Are Senate Democrats anti-Catholic? Probably not.
Are Republicans right to accuse Democrats of religious bias against Catholics? Probably, yes.
If I sound ambivalent, it's because I am. On the one hand, I think the suggestion that the Senate Democrats who oppose Alabama Attorney General William Pryor are religious bigots is unfair. Several of the Democrats on the Judiciary Committee are themselves Catholic.
Their objection to Pryor's nomination for a federal judgeship rests on their zealotry on one side of the abortion issue and what they perceive as Mr. Pryor's zealotry on the other side. Senators Dianne Feinstein, D-Calif., Chuck Schumer, D-N.Y., and Ted Kennedy, D- Mass., and the rest are very pro-abortion and Mr. Pryor is very anti. He's called Roe vs. Wade "the worst abomination in the history of constitutional law" and that it has "led to the slaughter of millions of innocent, unborn children. That's my personal belief."
In response, the Democrats, particularly Schumer and Feinstein, keep harping on what Schumer calls Pryor's "very, very deeply held views." Feinstein explained to Pryor, "Virtually in every area you have extraordinarily strong views which continue to come out in a number of different ways."
The problem is that those "deeply held views" are the required views of observant and faithful Catholics - and Baptists, Mormons, Orthodox Jews, etc. In other words, if in your heart you adhere to the instructions of your faith on a major moral issue, you are unqualified or at least less qualified to hold important government positions.
The Democratic senators say they don't care that Mr. Pryor's views stem from his Catholicism. If he were an Indian shaman or Buddhist priest, the Democrats would still be against him so long as he was opposed to Roe vs. Wade (though considering how many liberal constituencies see Buddhists and Indians as exotic, Democrats would probably be nicer to Pryor if he converted).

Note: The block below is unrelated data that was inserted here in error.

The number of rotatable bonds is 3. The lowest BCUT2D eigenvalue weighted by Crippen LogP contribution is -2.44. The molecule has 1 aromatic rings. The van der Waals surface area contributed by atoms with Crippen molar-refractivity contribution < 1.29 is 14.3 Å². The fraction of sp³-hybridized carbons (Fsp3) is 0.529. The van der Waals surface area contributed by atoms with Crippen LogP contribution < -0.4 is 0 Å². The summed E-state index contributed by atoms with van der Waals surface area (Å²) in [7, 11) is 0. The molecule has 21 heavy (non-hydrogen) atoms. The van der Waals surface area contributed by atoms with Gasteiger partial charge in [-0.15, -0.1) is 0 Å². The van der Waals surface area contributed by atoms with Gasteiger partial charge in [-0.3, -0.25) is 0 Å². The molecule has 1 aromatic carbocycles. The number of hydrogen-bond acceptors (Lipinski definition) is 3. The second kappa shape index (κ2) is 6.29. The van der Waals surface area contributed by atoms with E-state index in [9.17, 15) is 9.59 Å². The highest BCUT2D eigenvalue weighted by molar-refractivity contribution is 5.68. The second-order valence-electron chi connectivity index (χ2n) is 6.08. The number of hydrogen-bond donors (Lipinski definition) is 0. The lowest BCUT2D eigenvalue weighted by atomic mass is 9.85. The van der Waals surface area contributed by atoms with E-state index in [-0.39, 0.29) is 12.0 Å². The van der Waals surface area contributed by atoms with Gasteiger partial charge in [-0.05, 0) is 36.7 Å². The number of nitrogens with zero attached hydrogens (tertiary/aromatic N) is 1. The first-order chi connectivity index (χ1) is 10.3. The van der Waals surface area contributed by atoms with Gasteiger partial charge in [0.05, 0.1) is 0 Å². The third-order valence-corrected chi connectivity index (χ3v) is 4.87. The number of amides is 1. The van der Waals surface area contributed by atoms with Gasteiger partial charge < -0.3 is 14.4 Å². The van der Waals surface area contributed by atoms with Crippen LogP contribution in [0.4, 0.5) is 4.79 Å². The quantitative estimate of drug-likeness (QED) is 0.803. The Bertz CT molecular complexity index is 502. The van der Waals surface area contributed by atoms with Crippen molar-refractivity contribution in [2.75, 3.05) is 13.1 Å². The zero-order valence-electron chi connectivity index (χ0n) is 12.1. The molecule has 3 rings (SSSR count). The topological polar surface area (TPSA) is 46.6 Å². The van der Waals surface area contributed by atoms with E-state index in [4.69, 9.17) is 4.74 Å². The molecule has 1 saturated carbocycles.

But just because the Democrats are not bigoted, that doesn't mean they aren't biased. A number of liberal journalists, Richard Cohen of The Washington Post, Peter Beinart of the New Republic and even Byron York, my colleague at National Review, have accused the Republicans of hypocritically accusing the Democrats of bigotry.
This strikes me as unfair on two counts. First, the Republicans have generally taken care not to accuse Democrats of personal animosity toward Catholics. Second, as is so often the case with charges of hypocrisy, the other side is hypocritical too. For years, the lynchpin of liberal jurisprudence on civil rights has been the notion that one does not need to prove malice or bigotry to demonstrate that discrimination is taking place. All one need do is show that a given policy leads to a "disparate impact."
For example, poll taxes and literacy tests were overturned by the courts because they were deemed, correctly, to discriminate against blacks. Personally, I have no problem with the idea that people should know how to read before they can vote. That doesn't make me a bigot, but it does mean I favor a policy that might disproportionately impact blacks. (My solution: Improve education.)
The point is that, thanks to liberals, as a matter of law and politics we've come to accept that "disproportionality" - in women's athletics, minority hiring, insuring the elderly or disabled, etc. - is often prima facie evidence of "bias." If we're hypocrites for using this logic, liberals are hypocrites for abandoning it.
The Democrats are taking the position that if you agree with your faith on abortion, gay rights, etc., then you face the presumption of incompetence when it comes to enforcing the law of the land. By this standard, serious and committed people of faith will be less likely to be approved for judgeships. Think of it this way: If our elected leaders took the position that anybody who believes eating pork is wrong can't work for the Department of Agriculture, "serious" Muslims and Jews would be barred from such jobs.
This is most certainly a bias against "serious" Catholics, among others. In fact, it's a bias against religious faith in general. I'm no absolutist on this. If a religion says a man can burn his wife or murder your children, that's certainly something to worry about.
But many of the "deeply held views" of Mr. Pryor and others (remember the Ashcroft nomination hearings) are mainstream and traditional views held by tens, if not hundreds, of millions of Americans.
If Democrats believe such views should disqualify you from government service, we should have an argument about it. Sure, Republicans can sound tone deaf and hypocritical for crying bigotry the way liberals so often do on matters of race and sexuality. And the "No Catholics Need Apply" rhetoric can go too far. But that doesn't mean they're wrong for bringing the issue up.